These photos mostly reside elsewhere, on remote servers -- parts of various museum or gallery collections which you may explore. But to follow this subject of Native clothing and regalia, return here with the BACK or HISTORY key (from NetScape's GO menu). If you find good illustrations of clothing, regalia, or footgear not included here, please notify me. Bookmark the page where you saw it, and send me the URL of that page, so I can link specifically to it, rather than to larger collections that contain it.
Haida Hat--Cherokee Lloyd Kiva New, says "my appreciation for the beauty of the Northwest Coast hats that I have chosen to illustrate my views inspires me to think more about the role of the arts, both as mirror and goad, in the lives of Indians as they go about the reshaping of their culture...The Indian sense of beauty and design can serve as an inspiration to artists from anywhere in the world."
Ponca dance bustle--described by Abe Conklin, Ponca-Osage in All Roads Are Good
Shuar beetle-wing sideburn-ornaments,--Large, iridescent wingcases make these long Shuar-Achuar earrings (akitia), described by Shuar Indians Miguel Puwainchir and Felipe Tsenkush from the eastern lowlands of Ecuador in All Roads are Good
Box & border deerskin robe--Selected for commentary by Emil Her Many Horses (Lakota) this ?19th century robe is beaded rather than painted. Emil says it may have been made for a giveaway or to call out a person for some special honor, such as society membership. Usually, Emil says, this type of robe is painted, not beaded. A detail of its beadwork is used on the cover of the Museum book of essays, All Roads are Good.
Northern Plains (?Lakota?) Woman's Dress, 1855
Oneida Traditional Dress of trade cloth--Oneida Sherri Begler made this women's dress, of trade cloth, with black velveteen skirt and leggings. The collar is finely beaded, and so is the edge and hems and seams of skirt and leggings. Ms. Begler made the trade cloth top to show a smooth transition of Oneida people to use of new materials -- trade cloth -- to replace what would have been a traditional deerskin overdress or tunic.Because the Iroquoian people encountered the white so early in trade, this stylle of dress, replacing skins with cloth, became common, as men began to spend much time trapping beaver for trade, rather than hunting for subsistence.
Traditional 6-Nations (Iroquois League) Kostoweh, or Chief's hat.--The kostoweh leather cap is suspended from an ash-splints frame, decorated with turkey feathers. The deer horns make it a traditional Iroquois League Chief's hat, symbol of office. Clan mothers named chiefs, and could remove them for malfeasance of office. This was called "de-horning" and literally meant removal of the horns from the hat, or taking the hat (It has been done in recent years). This kostoweh was made by Oneida elder Ray Elm (who may be the oldest living Oneida). A detail shows the fine blue-and-white beadwork border, which copies a wampum chain pattern that shows unity of the people under the leadership of the League of 6 Nations.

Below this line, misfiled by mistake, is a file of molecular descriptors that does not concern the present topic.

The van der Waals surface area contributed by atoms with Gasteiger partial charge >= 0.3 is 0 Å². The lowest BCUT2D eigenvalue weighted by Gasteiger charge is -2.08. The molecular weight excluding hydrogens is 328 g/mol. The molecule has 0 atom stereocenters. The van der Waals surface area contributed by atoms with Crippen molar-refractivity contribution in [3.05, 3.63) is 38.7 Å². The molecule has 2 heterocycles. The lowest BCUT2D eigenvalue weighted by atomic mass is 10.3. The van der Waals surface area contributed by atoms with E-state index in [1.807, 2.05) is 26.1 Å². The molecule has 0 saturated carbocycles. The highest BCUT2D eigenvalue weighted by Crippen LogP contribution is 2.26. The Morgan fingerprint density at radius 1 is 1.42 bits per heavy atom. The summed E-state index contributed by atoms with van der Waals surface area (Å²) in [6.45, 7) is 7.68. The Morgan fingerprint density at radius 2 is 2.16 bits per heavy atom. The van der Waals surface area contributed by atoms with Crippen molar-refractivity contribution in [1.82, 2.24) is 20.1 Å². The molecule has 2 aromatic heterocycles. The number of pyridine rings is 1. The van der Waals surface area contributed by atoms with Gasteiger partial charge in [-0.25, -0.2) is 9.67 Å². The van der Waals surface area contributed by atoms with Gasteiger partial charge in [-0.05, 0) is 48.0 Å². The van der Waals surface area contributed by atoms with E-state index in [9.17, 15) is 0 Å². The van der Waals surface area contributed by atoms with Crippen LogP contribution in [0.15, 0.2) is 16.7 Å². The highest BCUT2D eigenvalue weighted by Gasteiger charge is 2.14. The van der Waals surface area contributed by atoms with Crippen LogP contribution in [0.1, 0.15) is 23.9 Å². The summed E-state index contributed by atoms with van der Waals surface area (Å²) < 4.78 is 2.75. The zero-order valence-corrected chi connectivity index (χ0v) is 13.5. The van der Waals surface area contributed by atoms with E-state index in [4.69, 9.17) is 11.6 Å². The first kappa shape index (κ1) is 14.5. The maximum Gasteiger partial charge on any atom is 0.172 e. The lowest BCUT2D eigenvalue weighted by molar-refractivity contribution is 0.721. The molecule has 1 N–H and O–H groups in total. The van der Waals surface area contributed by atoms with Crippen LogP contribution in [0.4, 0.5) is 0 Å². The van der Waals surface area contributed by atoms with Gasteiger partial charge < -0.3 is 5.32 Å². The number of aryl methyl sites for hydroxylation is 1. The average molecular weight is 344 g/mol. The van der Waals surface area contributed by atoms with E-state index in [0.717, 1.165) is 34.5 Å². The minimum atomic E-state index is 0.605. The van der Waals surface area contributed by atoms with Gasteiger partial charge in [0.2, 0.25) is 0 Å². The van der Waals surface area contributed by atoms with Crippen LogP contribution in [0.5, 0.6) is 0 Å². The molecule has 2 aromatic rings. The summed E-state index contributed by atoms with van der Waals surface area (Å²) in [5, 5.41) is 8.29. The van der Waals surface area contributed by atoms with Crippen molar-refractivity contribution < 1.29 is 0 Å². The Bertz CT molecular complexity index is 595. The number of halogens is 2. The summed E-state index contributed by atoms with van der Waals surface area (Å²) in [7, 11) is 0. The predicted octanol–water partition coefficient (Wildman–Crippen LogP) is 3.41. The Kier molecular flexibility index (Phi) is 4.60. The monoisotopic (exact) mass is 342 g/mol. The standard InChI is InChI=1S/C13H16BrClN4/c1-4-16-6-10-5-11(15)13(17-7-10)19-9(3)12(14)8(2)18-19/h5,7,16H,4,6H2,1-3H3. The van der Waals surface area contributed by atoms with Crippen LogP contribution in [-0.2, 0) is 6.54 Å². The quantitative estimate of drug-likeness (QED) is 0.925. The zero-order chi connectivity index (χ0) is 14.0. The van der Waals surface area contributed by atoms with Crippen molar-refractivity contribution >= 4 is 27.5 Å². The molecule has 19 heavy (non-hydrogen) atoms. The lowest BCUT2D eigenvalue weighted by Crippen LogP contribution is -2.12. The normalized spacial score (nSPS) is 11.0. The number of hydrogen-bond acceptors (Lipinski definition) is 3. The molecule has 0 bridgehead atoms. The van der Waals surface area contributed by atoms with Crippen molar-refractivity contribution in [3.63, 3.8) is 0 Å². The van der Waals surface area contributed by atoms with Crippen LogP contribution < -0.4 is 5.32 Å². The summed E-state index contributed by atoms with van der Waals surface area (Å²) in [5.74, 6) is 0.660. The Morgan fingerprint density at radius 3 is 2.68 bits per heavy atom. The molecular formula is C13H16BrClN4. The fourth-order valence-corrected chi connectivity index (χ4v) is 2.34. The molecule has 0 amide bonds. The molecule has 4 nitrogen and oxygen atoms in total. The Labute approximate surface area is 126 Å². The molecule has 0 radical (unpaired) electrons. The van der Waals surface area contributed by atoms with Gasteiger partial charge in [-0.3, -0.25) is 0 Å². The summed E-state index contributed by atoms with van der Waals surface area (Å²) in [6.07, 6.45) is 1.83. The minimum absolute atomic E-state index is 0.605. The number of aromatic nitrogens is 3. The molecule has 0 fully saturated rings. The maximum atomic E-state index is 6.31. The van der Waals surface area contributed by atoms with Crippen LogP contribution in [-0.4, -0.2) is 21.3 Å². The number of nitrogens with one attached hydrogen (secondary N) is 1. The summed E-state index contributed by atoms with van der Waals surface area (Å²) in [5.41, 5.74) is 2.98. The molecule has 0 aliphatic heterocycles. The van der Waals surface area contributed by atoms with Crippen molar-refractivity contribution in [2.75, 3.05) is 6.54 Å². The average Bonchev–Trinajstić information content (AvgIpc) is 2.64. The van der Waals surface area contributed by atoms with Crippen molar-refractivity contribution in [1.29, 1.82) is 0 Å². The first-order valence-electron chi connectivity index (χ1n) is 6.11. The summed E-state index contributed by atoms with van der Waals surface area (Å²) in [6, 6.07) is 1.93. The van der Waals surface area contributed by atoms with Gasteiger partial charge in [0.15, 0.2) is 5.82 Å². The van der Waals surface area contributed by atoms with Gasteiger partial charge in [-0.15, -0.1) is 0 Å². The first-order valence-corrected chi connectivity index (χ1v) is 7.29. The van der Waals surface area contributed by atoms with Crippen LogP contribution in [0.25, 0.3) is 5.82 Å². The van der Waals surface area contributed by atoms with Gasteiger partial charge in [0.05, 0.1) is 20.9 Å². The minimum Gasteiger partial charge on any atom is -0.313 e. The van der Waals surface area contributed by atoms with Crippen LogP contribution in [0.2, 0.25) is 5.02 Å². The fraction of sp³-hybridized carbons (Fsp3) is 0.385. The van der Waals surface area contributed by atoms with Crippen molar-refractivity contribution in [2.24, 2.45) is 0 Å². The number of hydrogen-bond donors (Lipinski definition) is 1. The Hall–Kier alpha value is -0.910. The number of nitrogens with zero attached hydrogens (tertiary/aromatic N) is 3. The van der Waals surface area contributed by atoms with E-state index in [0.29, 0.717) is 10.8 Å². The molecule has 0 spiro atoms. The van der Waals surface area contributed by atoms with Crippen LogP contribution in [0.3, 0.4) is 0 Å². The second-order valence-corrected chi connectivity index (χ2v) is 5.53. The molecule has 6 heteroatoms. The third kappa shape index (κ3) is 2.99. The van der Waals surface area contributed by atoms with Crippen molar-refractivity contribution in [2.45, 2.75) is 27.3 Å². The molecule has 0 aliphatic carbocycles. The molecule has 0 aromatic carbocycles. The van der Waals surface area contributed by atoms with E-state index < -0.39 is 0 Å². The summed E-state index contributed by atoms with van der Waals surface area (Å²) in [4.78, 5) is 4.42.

Museum-quality cornhusk dolls,-- by Oneida elder Emily Johnson, dressed by Oneida Gloria Halbritter show a man's traditional hunting costume of deerskin shirt and leggings, while the woman doll is wearing a post-contact long calico dress, a 19th century missionary-introduced fashion.
Oneida (NY) Tribal Textiles -- A custom-screened T-shirts tribal business venture.
Here's a pictorial essay about the art and meaning of Chiapas highland Maya weavers' brocade weaving of huipili. The pictures (for now) reside on the Science Museum of Minnesota's Mayan exhibit server. See credits at the end of this page for more info. This page will ultimately become part of the multipage MayaPages section here on a page of its own, using some art that will reside locally. Use your BACK key to return here after viewing each image.
Traditional Mayan huipil -- elaborate brocaded weaves done on outdoor backstrap hand looms -- are still worn today among the Chiapas Maya villages of the southern Mexico highlands. (Other Mayan people do the less-demanding embroidery on garments for women and men.) The huipil is a rectangular outer garment, centered with an intricate brocade-woven cross-shape covering the arms, front and back. It embodies symbols of the cosmos -- world, sky, spirits. "Nichimal" or "flowery" is the Tzotzil word for beauty. A huipil depicts the earth as the spring rains fall and flowers burst forth. A woman wearing one she has woven with vision and prayer is in the center of the flowery universe of space and time. She feels this, wearing her huipil. When she puts her head through its central hole, she is the axis of the sky-cosmos and the infinite underworld of the Earthlord, who controls weather, the dead and meritorious spirits of ancestors (who become stars). The universe of sacred space and time radiates from her head, across her arms and down her body. The patterns and meanings of huipili nave not changed since the classic Maya period. They are shown on stone carvings of the abandoned, ancient jungle cities.